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October 11, 2006

Europe and Religion

A few points inspired by a New York Times article on growing frustration with Muslim immigrants in Europe:

** In Europe it is the right that is least tolerant of this new religious orthodoxy, at least this new Islamic religious orthodoxy, as became clear during the dispute over the Danish cartoons depicting Muhammad, as has become clear with the recent comment of the pope. (This is all rather perplexing to American secularists who have much less difficulty locating the enemy on the political spectrum.)

** The great paradox here, of course, is that it is precisely the secular values of pluralism and tolerance in Europe that are allowing for the growth of intolerant, even violently intolerant, religious orthodoxies. This is a problem that seems, for the moment, not to have a comfortable solution. Some, like Salman Rushdie, argue against tolerating intolerance. Lurking here is the potentially uncomfortable solution of actually taking on these religions and their potentially murderous absurdities (a task perhaps better executed by a Rushdie than by someone named Benedict XVI).

** In the midst of a dispiriting article it is cheering to read the Times characterizing Europe as "a continent that has largely abandoned" religion.

Posted by Mitchell Stephens at October 11, 2006 10:39 PM


The question is, as always, "Who becomes the arbiter of acceptability?" How many of our now cherished ideas would have been or actually were curtailed as extreme at some point in history? Atheism itself would once have been considered extreme in many societies. It still is by some segments of our own. These segments would undoubtedly attack atheism if allowed to become the judges of what is acceptable thought.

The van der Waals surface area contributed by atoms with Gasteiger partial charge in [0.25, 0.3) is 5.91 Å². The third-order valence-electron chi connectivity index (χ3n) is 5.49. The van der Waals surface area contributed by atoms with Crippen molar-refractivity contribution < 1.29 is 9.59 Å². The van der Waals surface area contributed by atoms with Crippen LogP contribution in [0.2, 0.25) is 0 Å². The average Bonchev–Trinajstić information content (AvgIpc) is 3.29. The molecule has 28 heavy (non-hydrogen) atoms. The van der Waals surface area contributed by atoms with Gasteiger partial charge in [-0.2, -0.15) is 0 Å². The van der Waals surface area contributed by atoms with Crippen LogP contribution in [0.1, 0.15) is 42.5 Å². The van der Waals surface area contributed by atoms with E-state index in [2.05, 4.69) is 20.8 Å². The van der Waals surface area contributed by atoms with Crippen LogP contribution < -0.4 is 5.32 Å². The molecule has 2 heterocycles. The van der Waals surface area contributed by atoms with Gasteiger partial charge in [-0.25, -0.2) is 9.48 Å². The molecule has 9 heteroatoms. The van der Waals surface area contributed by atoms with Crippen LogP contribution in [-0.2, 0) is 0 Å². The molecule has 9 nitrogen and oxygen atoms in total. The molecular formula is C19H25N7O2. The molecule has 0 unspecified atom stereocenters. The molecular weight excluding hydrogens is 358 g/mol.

Also, the secular values of pluralism and tolerance have actually not taken hold in Europe as strongly as they have here. We do not permit laws that criminalize certain symbols or offensive opinions such as holocaust denial. The Europeans do. Is that to be considered a model to be followed? I would hope not. I find many of the banned symbols/theories repugnant, but I feel it would be my duty to defend a person's freedom of speech/conscience regardless of how morally repugnant and intellectually bankrupt I find their ideas.

Posted by: Melinda Barton at October 12, 2006 9:44 AM

Secularism necessarily means the rise of intolerance. To negate this state security must become a religion, and unquestionable belief - unreason - its backbone.

Pluralism is no equilibrium, more a happy historical accident that sows the seeds of its own demise.

Posted by: M at October 15, 2006 10:03 PM

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